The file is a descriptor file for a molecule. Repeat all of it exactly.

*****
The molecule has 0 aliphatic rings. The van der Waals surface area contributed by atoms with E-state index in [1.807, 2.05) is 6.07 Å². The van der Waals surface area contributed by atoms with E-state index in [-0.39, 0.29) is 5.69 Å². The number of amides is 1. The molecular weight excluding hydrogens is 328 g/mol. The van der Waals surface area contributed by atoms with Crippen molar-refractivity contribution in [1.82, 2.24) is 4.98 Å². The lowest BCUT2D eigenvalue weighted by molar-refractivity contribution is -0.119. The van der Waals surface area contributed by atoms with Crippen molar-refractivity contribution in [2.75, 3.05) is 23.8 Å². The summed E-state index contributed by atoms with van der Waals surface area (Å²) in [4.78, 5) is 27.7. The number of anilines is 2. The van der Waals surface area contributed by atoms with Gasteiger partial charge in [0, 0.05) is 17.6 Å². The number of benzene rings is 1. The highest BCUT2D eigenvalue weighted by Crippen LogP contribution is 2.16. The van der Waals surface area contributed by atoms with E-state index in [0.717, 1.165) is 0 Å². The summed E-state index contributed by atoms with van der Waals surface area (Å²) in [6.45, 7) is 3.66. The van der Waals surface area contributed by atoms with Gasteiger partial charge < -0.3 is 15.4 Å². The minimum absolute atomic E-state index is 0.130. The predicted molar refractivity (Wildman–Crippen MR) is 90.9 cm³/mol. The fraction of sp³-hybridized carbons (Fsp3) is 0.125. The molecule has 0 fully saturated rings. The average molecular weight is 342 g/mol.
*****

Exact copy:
The molecule has 0 aliphatic rings. The van der Waals surface area contributed by atoms with E-state index in [1.807, 2.05) is 6.07 Å². The van der Waals surface area contributed by atoms with E-state index in [-0.39, 0.29) is 5.69 Å². The number of amides is 1. The molecular weight excluding hydrogens is 328 g/mol. The van der Waals surface area contributed by atoms with Crippen molar-refractivity contribution in [1.82, 2.24) is 4.98 Å². The lowest BCUT2D eigenvalue weighted by molar-refractivity contribution is -0.119. The van der Waals surface area contributed by atoms with Crippen molar-refractivity contribution in [2.75, 3.05) is 23.8 Å². The summed E-state index contributed by atoms with van der Waals surface area (Å²) in [4.78, 5) is 27.7. The number of anilines is 2. The van der Waals surface area contributed by atoms with Gasteiger partial charge in [0, 0.05) is 17.6 Å². The number of benzene rings is 1. The highest BCUT2D eigenvalue weighted by Crippen LogP contribution is 2.16. The van der Waals surface area contributed by atoms with E-state index in [0.717, 1.165) is 0 Å². The summed E-state index contributed by atoms with van der Waals surface area (Å²) in [6.45, 7) is 3.66. The van der Waals surface area contributed by atoms with Gasteiger partial charge < -0.3 is 15.4 Å². The minimum absolute atomic E-state index is 0.130. The predicted molar refractivity (Wildman–Crippen MR) is 90.9 cm³/mol. The fraction of sp³-hybridized carbons (Fsp3) is 0.125. The molecule has 0 fully saturated rings. The average molecular weight is 342 g/mol.